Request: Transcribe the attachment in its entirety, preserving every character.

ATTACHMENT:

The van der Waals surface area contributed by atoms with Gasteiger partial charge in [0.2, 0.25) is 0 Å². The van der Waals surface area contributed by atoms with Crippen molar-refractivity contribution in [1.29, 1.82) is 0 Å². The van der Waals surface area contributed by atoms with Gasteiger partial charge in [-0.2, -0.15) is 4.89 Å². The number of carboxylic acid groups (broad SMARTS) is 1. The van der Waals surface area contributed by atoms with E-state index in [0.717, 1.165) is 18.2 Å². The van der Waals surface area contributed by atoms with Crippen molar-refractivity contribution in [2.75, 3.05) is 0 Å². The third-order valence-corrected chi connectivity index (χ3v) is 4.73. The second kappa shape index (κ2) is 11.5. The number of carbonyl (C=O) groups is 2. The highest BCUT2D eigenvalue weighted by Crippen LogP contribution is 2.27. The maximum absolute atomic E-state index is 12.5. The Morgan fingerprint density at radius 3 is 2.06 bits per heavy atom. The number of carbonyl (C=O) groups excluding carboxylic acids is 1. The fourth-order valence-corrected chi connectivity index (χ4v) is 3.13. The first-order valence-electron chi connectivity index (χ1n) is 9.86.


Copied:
The van der Waals surface area contributed by atoms with Gasteiger partial charge in [0.2, 0.25) is 0 Å². The van der Waals surface area contributed by atoms with Crippen molar-refractivity contribution in [1.29, 1.82) is 0 Å². The van der Waals surface area contributed by atoms with Gasteiger partial charge in [-0.2, -0.15) is 4.89 Å². The number of carboxylic acid groups (broad SMARTS) is 1. The van der Waals surface area contributed by atoms with E-state index in [0.717, 1.165) is 18.2 Å². The van der Waals surface area contributed by atoms with Crippen molar-refractivity contribution in [2.75, 3.05) is 0 Å². The third-order valence-corrected chi connectivity index (χ3v) is 4.73. The second kappa shape index (κ2) is 11.5. The number of carbonyl (C=O) groups is 2. The highest BCUT2D eigenvalue weighted by Crippen LogP contribution is 2.27. The maximum absolute atomic E-state index is 12.5. The Morgan fingerprint density at radius 3 is 2.06 bits per heavy atom. The number of carbonyl (C=O) groups excluding carboxylic acids is 1. The fourth-order valence-corrected chi connectivity index (χ4v) is 3.13. The first-order valence-electron chi connectivity index (χ1n) is 9.86.